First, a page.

Comment Re:That is seriously an unhealthy amount (Score 1) 642

The daily reference intake for sugar states that added sugar should nto exceed 25% of calories. For a 2000 Cal intake that is 500 Cal. The 7-eleven shitty "super gulps" and whatever exceed this in a single serving.

If you run/bike an hour in the morning, then the equation completely changes. Some people train in endurance sports, some have jobs that requires a constant use of the body muscles. That equation only holds for desk job people who don't exercise.

Sometimes people buy it and split it among two.

If you ask me they should just go and make a law that a single serving cannot contain more than 50% of the reference intake. That way you can sell those stupid 5 pint "drinks". You just would not be allowed to have half a pound of sugar in them.

The government reference tables are already messed up because of the daily percentage requirement on the labels.

Comment Re:Good (Score 1) 642

People crave sugar because it kept their ancient hunter-gatherer ancestors alive. Those who sought and consumed high energy foods when they were available stored up energy to last them through the harsh times. This continues into modern times. Humans are genetically programmed to desire foods laden with fat and sugar above all else. All that has changed is the availability - where those ancestors would have had to search for unpicked fruit or brave the bees to steal honey, modern man just guzzles down coke whenever he wants to. He always wants to.

For fuck's sake! This is why some people hate evolution.

I can make this argument using evolutionary theory: hunter gatherers didn't eat sweet stuff, they were primarily meat eaters since fruits are seasonal and not available all year round. Sugar is an artificial modern creation and modern fruits are breeds with the most sugar. We crave sugar because eating modern sweet foods messes up our system that was never designed to eat sweet stuff.

Evolutionary theory can be used to explain anything. Please don't fall into that trap of justifying your position using the theory of evolution.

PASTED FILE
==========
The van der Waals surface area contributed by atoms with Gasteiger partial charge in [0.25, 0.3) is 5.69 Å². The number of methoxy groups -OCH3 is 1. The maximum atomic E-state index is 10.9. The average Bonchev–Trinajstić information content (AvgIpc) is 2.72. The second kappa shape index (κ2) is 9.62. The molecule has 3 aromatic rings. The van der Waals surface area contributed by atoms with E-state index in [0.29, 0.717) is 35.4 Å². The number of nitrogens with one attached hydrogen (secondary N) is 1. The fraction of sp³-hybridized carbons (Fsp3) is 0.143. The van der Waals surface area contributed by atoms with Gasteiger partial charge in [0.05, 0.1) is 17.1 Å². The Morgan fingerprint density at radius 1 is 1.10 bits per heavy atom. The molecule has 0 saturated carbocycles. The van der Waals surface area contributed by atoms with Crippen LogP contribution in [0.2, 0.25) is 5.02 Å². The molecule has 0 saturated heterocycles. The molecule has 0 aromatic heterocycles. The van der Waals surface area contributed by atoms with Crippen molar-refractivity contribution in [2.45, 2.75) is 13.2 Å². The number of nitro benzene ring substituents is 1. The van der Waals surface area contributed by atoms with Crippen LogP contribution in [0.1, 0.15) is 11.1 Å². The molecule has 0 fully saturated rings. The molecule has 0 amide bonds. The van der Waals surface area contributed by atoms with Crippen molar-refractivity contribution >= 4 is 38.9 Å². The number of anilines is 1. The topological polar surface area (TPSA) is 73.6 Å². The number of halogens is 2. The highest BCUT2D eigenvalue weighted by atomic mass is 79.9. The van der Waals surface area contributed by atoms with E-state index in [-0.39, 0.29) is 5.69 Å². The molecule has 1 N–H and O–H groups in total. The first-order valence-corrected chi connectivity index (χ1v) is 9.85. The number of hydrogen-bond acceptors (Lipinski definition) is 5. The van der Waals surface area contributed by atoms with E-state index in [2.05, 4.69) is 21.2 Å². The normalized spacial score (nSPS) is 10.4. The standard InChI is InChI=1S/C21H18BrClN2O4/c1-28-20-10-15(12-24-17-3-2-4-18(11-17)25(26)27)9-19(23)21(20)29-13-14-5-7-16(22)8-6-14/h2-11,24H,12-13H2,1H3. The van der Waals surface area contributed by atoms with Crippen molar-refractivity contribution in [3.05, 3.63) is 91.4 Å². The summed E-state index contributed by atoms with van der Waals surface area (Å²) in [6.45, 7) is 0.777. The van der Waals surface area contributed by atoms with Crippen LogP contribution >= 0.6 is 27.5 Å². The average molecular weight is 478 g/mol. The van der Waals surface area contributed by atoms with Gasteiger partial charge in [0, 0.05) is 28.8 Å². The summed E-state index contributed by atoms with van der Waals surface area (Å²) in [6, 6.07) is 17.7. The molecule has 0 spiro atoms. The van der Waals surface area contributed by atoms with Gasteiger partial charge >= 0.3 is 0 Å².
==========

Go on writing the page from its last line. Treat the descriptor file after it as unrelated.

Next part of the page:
Comment Re:We need to make a new phrase popular (Score 1) 223

people with high cholesterol have more heart attacks; lipitor reduces cholesterol

There is a tacit assumption here that high cholesterol is the cause of heart disease. It has been suggested that heart disease is the cause of high cholesterol - the body is circulating more cholesterol in the blood to repair heart damage. In this scenario, reducing the cholesterol with liptor does not make sense.

Comment Re:The key word is "prove" (Score 1) 223

It's the sort of empty-headed 'gotcha' phrase that's so popular and so often used without real thought behind it.

Some researchers believe that the belief that dietary cholesterol causes heart disease is borne out of a faulty correlation-causation study. Heat disease is the largest killer in the United States and it could be that the foundation of what we believe of this disease is false. You think that's empty headed?

National policies are based on studies which are based on statistics. The national obesity epidemic is believed to be caused by policies based on studies with bad foundations.

This is one of the most serious errors that can be made in scientific studies and there are still many many studies that still make this error.

If you hear something like coffee lowers the risk of cancer/Alzheimer/diabetes/heart disease etc. they are correlation studies where the researches are speculating on the causation but the media is reporting the causation as the result of the study.

Comment Re:Science grows more powerful? (Score 1) 223